No man can estimate what is really happening at the present. All we do know, and that to a large extent by direct experience, is that evil labours with vast power and perpetual success—in vain: preparing always only the soil for unexpected good to sprout in.permalink source: J. R. R. Tolkien in a letter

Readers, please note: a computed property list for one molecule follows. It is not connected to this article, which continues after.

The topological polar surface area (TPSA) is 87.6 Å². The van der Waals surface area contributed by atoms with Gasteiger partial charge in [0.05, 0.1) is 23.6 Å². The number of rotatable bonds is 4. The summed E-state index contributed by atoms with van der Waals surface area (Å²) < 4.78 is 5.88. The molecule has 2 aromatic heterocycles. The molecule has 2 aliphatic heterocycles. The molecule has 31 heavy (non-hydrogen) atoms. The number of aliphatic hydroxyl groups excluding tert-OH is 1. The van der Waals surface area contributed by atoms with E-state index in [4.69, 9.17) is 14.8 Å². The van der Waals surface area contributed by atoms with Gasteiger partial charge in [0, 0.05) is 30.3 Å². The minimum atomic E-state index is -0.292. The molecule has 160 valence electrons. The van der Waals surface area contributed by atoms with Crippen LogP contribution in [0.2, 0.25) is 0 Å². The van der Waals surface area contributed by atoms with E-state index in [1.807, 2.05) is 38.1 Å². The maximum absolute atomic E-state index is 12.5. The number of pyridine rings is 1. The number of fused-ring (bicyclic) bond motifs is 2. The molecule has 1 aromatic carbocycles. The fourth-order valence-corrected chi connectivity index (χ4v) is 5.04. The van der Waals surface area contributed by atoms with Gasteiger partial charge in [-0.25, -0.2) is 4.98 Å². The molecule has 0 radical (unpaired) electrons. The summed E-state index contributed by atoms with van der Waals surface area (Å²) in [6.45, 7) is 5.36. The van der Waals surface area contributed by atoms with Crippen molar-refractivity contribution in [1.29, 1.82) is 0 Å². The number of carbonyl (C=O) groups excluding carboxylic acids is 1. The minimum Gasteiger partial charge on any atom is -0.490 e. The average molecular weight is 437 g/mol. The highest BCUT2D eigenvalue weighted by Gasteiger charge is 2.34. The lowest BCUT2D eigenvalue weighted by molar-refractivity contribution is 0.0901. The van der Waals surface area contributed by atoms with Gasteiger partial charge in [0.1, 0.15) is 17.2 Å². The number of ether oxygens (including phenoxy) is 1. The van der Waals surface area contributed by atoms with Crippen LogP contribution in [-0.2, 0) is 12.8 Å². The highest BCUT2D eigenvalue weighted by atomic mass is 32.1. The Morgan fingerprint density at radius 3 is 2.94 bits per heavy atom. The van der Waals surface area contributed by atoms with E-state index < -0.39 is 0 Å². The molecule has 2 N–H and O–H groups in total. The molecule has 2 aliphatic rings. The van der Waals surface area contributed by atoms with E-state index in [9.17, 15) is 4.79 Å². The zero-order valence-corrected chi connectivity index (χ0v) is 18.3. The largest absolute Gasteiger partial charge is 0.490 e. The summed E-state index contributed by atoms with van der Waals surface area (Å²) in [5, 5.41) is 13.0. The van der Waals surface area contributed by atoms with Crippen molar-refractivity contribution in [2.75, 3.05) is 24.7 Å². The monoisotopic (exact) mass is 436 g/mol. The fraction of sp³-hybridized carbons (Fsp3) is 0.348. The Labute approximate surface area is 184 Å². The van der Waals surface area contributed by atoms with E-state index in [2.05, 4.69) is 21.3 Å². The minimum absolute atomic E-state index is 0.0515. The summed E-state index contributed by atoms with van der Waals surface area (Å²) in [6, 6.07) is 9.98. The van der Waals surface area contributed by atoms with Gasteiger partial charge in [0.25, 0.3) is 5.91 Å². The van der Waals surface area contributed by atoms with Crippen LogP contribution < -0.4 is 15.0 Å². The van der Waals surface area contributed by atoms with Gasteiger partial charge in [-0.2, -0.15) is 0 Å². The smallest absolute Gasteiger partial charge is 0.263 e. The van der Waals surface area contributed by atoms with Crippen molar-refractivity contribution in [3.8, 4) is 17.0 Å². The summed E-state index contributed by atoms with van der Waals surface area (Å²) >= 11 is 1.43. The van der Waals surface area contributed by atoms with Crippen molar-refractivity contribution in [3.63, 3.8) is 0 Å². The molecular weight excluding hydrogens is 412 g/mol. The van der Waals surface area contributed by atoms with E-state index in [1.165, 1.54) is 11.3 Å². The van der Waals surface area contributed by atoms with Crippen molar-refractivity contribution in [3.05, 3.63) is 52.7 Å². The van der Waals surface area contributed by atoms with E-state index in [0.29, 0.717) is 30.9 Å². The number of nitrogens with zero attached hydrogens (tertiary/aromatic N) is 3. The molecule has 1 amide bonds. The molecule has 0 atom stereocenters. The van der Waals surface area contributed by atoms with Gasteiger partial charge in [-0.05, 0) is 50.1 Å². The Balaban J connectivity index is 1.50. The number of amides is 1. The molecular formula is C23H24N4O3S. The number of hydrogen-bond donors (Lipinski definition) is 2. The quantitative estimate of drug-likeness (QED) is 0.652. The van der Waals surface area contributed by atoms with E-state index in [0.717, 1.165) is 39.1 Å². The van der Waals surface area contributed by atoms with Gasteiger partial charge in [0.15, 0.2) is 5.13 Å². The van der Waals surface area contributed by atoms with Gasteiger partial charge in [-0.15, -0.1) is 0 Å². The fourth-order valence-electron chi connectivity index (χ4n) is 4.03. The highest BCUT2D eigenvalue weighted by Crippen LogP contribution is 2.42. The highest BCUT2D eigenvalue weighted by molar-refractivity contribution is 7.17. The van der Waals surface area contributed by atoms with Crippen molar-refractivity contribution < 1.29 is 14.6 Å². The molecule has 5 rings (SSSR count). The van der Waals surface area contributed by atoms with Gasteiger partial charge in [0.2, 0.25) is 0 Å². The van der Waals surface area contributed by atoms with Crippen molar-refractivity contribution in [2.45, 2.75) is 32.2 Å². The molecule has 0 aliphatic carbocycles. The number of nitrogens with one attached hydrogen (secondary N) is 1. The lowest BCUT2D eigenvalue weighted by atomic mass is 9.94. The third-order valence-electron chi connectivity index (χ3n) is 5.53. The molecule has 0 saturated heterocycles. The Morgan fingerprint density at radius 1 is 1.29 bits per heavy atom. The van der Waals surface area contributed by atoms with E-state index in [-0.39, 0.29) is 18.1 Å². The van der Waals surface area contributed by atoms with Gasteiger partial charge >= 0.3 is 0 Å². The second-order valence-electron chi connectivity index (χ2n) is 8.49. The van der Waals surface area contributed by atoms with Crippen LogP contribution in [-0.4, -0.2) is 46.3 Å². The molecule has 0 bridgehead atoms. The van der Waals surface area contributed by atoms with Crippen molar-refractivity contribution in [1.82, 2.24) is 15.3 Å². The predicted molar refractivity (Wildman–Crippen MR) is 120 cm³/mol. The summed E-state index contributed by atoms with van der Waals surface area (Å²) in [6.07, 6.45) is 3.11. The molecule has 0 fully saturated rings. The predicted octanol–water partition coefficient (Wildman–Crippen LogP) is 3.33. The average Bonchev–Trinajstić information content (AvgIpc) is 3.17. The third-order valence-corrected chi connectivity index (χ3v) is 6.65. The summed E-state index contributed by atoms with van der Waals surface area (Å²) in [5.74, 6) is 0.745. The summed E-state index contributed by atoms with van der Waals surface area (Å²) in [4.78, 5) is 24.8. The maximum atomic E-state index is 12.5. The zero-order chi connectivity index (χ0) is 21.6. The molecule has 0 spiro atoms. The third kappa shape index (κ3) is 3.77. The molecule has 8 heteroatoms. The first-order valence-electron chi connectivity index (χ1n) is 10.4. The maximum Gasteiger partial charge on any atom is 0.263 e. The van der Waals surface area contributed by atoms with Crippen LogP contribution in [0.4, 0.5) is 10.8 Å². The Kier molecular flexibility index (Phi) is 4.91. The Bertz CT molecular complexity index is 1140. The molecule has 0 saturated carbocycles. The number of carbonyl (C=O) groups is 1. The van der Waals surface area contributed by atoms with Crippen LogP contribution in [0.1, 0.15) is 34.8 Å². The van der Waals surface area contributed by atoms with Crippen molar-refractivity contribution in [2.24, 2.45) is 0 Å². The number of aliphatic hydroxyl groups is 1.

J. R. R. Tolkien, the author of The Hobbit and the Lord of the Rings trilogy, made clear in his private writings he intended to proclaim a Christian message through his fictional writings. Tolkien lived through the two world wars, yet he never lost his faith that those catastrophes the devil intends for evil, God turns to good. He embedded that faith in the very creation of his famous imaginative world. In the posthumously published book The Silmarillion, Tolkien has the spirits sing Middle-earth into existence. The melody of Illuvatar (God) was "deep and wide and beautiful, but slow and blended with an immeasurable sorrow, from which its beauty chiefly came." Melkor (Satan) interfered with a loud, brash tune, trying to "drown the other music by the violence of its voice." But the "most triumphant notes" of Melkor's discordant song were "taken up by the other and woven into its own solemn pattern." As a man who himself had faced the monstrous evil that lay behind war, Tolkien didn't sugarcoat his message. He knew the horrific events God uses for good are no less horrific for those who experience them. In The Silmarillion, he put it this way: "Evil may yet be good to have been, and yet remain evil."permalink source: Chris Armstong, Christian History, "9/11, History, and the True Story"